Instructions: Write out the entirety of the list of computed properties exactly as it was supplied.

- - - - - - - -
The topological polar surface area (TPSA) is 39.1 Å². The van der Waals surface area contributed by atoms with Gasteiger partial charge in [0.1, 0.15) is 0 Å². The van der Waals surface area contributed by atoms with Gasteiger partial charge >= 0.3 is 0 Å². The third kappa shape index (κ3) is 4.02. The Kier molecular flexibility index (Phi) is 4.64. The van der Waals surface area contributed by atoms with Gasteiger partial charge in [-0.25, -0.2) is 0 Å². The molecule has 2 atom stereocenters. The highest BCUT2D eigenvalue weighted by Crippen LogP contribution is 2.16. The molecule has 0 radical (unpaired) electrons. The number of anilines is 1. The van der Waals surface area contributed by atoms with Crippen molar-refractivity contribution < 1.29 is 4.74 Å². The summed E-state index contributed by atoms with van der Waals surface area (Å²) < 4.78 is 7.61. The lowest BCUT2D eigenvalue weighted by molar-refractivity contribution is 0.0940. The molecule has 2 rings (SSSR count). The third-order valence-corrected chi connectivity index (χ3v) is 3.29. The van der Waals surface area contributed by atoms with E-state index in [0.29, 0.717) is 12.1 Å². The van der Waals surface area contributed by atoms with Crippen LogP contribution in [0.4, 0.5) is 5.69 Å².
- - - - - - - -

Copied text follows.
The topological polar surface area (TPSA) is 39.1 Å². The van der Waals surface area contributed by atoms with Gasteiger partial charge in [0.1, 0.15) is 0 Å². The van der Waals surface area contributed by atoms with Gasteiger partial charge >= 0.3 is 0 Å². The third kappa shape index (κ3) is 4.02. The Kier molecular flexibility index (Phi) is 4.64. The van der Waals surface area contributed by atoms with Gasteiger partial charge in [-0.25, -0.2) is 0 Å². The molecule has 2 atom stereocenters. The highest BCUT2D eigenvalue weighted by Crippen LogP contribution is 2.16. The molecule has 0 radical (unpaired) electrons. The number of anilines is 1. The van der Waals surface area contributed by atoms with Crippen molar-refractivity contribution < 1.29 is 4.74 Å². The summed E-state index contributed by atoms with van der Waals surface area (Å²) < 4.78 is 7.61. The lowest BCUT2D eigenvalue weighted by molar-refractivity contribution is 0.0940. The molecule has 2 rings (SSSR count). The third-order valence-corrected chi connectivity index (χ3v) is 3.29. The van der Waals surface area contributed by atoms with E-state index in [0.29, 0.717) is 12.1 Å². The van der Waals surface area contributed by atoms with Crippen LogP contribution in [0.4, 0.5) is 5.69 Å².